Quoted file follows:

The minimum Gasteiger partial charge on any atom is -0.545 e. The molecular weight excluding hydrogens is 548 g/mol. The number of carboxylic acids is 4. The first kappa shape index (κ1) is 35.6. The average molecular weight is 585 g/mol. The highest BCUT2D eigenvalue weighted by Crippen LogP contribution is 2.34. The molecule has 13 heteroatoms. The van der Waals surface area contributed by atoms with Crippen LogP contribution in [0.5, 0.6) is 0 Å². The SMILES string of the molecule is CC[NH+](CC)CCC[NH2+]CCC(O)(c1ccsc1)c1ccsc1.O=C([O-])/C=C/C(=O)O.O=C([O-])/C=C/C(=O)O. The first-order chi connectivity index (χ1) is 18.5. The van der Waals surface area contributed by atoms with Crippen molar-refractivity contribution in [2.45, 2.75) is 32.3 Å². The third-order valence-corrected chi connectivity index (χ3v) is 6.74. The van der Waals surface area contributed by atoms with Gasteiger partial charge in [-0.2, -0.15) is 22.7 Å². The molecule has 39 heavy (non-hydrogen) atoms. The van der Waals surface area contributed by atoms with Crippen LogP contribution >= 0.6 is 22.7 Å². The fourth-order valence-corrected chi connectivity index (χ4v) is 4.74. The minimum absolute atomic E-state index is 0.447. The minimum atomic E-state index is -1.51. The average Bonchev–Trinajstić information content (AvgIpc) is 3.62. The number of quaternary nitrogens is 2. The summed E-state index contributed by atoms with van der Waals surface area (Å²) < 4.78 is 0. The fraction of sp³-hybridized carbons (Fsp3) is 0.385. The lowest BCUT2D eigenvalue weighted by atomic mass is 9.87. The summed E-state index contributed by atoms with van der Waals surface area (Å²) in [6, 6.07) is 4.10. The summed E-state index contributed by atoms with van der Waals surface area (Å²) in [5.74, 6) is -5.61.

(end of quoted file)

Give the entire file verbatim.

The minimum Gasteiger partial charge on any atom is -0.545 e. The molecular weight excluding hydrogens is 548 g/mol. The number of carboxylic acids is 4. The first kappa shape index (κ1) is 35.6. The average molecular weight is 585 g/mol. The highest BCUT2D eigenvalue weighted by Crippen LogP contribution is 2.34. The molecule has 13 heteroatoms. The van der Waals surface area contributed by atoms with Crippen LogP contribution in [0.5, 0.6) is 0 Å². The SMILES string of the molecule is CC[NH+](CC)CCC[NH2+]CCC(O)(c1ccsc1)c1ccsc1.O=C([O-])/C=C/C(=O)O.O=C([O-])/C=C/C(=O)O. The first-order chi connectivity index (χ1) is 18.5. The van der Waals surface area contributed by atoms with Crippen molar-refractivity contribution in [2.45, 2.75) is 32.3 Å². The third-order valence-corrected chi connectivity index (χ3v) is 6.74. The van der Waals surface area contributed by atoms with Gasteiger partial charge in [-0.2, -0.15) is 22.7 Å². The molecule has 39 heavy (non-hydrogen) atoms. The van der Waals surface area contributed by atoms with Crippen LogP contribution >= 0.6 is 22.7 Å². The fourth-order valence-corrected chi connectivity index (χ4v) is 4.74. The minimum absolute atomic E-state index is 0.447. The minimum atomic E-state index is -1.51. The average Bonchev–Trinajstić information content (AvgIpc) is 3.62. The number of quaternary nitrogens is 2. The summed E-state index contributed by atoms with van der Waals surface area (Å²) < 4.78 is 0. The fraction of sp³-hybridized carbons (Fsp3) is 0.385. The lowest BCUT2D eigenvalue weighted by atomic mass is 9.87. The summed E-state index contributed by atoms with van der Waals surface area (Å²) in [6, 6.07) is 4.10. The summed E-state index contributed by atoms with van der Waals surface area (Å²) in [5.74, 6) is -5.61.